A roundhouse

Another one of the newest additions was a gate module to allow easy access in and out of the layout. It has an interlock to kill track power on both sides when the gate is not closed. A throttle jack panel is included on the outside panel. It includes all the usual plug connections to interface with other modules.

 

A fast C&NW passenger train passes an industrial area. Each area of the layout has something different to look at as it changes from urban to country to mountain.

 

Engines were being made ready at the fueling station, while other were busy hauling their load. Lots of lights around the layout added interest, in buildings as well as outside.

 

A switcher is working a meat packing plant. It's sequence of moves, including turnouts, is controlled entirely by a computer running an automation program. As it crosses the road, the crossing signal activates, also commanded by the computer. The working grade crossing signals were a novelty for many onlookers.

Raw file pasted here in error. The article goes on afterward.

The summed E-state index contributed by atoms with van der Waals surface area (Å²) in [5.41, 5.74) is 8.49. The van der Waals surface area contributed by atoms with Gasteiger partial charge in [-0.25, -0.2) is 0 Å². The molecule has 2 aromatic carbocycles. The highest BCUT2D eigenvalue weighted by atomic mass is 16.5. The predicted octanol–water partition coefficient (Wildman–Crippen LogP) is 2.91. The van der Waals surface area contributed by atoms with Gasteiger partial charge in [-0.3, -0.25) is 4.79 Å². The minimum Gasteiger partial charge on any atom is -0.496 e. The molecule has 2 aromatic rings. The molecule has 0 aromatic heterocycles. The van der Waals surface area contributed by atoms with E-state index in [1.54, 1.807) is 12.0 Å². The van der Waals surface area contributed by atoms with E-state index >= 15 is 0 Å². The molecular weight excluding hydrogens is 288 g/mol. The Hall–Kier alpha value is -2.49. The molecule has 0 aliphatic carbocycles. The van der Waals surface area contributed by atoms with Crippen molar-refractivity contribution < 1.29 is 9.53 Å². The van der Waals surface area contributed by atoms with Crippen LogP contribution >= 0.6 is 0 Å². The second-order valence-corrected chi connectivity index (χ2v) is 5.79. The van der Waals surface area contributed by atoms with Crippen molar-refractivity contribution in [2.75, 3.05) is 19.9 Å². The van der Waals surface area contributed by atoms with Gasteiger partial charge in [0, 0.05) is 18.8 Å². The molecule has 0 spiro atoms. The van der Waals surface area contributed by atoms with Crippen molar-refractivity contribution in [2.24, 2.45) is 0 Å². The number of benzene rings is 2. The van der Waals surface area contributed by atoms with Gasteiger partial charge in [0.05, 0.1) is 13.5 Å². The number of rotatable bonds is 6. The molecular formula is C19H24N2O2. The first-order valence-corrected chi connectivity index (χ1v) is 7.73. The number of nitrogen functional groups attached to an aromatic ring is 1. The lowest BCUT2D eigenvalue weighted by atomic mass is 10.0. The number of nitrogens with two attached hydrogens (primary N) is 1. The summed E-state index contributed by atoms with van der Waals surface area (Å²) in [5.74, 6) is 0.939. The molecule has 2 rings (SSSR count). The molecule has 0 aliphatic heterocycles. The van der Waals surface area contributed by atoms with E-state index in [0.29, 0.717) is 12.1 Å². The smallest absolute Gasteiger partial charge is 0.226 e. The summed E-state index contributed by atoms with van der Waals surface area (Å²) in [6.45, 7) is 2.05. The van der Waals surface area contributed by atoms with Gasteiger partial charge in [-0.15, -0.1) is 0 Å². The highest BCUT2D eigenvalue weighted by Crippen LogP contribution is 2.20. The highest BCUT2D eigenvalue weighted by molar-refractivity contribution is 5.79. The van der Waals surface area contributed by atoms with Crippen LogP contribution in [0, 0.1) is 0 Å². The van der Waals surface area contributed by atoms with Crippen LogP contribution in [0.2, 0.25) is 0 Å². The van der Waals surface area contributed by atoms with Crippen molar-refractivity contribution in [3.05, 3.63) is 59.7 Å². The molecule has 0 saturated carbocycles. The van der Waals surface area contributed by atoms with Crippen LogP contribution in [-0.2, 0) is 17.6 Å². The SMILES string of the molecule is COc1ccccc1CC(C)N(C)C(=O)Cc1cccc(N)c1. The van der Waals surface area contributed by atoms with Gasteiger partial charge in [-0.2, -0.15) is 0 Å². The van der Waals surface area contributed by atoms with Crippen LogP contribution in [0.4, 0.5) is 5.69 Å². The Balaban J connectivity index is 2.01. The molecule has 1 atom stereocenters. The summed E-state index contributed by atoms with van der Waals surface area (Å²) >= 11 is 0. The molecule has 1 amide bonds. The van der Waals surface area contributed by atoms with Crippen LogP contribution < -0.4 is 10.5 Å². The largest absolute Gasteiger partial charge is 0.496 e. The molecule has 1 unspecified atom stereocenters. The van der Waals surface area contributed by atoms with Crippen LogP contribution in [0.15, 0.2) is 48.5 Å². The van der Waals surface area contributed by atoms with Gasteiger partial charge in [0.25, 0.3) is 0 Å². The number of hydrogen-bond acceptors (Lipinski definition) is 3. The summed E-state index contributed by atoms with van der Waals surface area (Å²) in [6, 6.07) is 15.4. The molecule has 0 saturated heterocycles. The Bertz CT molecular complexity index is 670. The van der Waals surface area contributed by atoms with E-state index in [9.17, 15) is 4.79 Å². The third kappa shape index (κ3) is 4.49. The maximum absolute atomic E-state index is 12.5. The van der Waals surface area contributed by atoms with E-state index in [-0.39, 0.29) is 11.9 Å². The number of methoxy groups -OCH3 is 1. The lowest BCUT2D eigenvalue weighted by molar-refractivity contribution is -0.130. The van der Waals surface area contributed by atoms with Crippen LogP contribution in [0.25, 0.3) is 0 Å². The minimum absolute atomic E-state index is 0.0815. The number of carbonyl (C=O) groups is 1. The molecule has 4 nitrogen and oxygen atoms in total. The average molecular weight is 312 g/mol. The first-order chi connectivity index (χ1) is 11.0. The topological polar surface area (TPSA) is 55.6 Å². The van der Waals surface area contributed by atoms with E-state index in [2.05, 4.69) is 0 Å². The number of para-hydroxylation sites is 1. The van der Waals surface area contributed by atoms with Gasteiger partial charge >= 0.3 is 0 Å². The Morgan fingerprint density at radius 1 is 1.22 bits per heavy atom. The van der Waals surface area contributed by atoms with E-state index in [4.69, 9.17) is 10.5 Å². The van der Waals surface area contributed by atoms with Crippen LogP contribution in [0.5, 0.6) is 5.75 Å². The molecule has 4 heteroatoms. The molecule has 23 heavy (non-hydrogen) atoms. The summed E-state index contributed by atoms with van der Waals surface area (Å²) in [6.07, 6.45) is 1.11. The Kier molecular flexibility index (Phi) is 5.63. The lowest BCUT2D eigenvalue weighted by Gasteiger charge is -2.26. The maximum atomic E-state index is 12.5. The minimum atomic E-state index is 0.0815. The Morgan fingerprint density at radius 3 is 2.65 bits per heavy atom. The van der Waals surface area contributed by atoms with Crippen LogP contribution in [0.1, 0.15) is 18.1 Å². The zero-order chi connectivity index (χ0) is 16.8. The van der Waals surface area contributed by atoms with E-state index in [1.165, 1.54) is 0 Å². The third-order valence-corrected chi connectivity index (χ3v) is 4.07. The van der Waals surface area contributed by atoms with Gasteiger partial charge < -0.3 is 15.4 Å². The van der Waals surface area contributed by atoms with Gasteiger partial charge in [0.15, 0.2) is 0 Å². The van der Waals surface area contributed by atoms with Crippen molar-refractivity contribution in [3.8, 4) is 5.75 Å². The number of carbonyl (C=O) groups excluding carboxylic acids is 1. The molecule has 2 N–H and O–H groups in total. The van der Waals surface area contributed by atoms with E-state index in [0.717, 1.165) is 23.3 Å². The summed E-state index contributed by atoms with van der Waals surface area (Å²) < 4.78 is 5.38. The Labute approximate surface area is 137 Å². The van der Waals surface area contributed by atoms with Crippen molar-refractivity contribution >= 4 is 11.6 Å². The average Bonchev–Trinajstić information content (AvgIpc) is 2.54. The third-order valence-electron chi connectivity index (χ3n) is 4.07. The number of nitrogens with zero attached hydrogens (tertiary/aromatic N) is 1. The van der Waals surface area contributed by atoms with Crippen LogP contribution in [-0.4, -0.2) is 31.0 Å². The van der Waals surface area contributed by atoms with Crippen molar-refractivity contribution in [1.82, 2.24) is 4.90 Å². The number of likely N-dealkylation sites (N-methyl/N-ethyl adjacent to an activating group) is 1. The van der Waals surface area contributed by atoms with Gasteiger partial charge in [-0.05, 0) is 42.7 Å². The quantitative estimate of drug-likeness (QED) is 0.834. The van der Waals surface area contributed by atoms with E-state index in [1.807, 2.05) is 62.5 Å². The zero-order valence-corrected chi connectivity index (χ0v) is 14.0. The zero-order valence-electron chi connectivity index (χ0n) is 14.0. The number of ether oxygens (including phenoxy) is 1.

The computer is running Railroad & Co. Train Controller® and Decoder Pro, using two Locobuffer interfaces to allow both programs to communicate with the layout simultaneously.

This modular layout gets set up at least six times each year at various shows. The layout can be run manually with throttles, totally automatic with a computer running everything, or a combination of both. There are also switching areas that are totally run by the computer, switching cars back and forth at random.

We wish to thank the people at for their engineering assistance.

Photos and text on this site are © 1977 - 2017 Sheboygan Society Of Scale Model Railroad Engineers, Ltd. All rights reserved.

Last Updated: Saturday, January 28, 2017